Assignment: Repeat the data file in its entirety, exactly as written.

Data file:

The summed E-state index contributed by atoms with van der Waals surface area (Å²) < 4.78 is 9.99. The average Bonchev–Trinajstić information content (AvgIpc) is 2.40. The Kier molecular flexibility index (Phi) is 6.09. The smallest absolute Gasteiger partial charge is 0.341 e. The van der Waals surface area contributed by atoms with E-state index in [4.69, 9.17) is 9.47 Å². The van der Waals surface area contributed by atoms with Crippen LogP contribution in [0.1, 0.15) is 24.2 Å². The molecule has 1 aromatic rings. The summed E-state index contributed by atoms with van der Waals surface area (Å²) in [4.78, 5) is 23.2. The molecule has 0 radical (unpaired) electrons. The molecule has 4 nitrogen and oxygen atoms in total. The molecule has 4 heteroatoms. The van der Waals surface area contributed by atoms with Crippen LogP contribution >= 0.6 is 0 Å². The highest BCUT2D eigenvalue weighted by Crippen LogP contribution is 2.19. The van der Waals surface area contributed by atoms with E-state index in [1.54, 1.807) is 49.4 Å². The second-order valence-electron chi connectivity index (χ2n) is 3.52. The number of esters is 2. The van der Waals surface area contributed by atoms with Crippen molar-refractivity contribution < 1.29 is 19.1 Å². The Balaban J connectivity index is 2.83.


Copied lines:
The summed E-state index contributed by atoms with van der Waals surface area (Å²) < 4.78 is 9.99. The average Bonchev–Trinajstić information content (AvgIpc) is 2.40. The Kier molecular flexibility index (Phi) is 6.09. The smallest absolute Gasteiger partial charge is 0.341 e. The van der Waals surface area contributed by atoms with E-state index in [4.69, 9.17) is 9.47 Å². The van der Waals surface area contributed by atoms with Crippen LogP contribution in [0.1, 0.15) is 24.2 Å². The molecule has 1 aromatic rings. The summed E-state index contributed by atoms with van der Waals surface area (Å²) in [4.78, 5) is 23.2. The molecule has 0 radical (unpaired) electrons. The molecule has 4 nitrogen and oxygen atoms in total. The molecule has 4 heteroatoms. The van der Waals surface area contributed by atoms with Crippen LogP contribution >= 0.6 is 0 Å². The highest BCUT2D eigenvalue weighted by Crippen LogP contribution is 2.19. The van der Waals surface area contributed by atoms with E-state index in [1.54, 1.807) is 49.4 Å². The second-order valence-electron chi connectivity index (χ2n) is 3.52. The number of esters is 2. The van der Waals surface area contributed by atoms with Crippen molar-refractivity contribution < 1.29 is 19.1 Å². The Balaban J connectivity index is 2.83.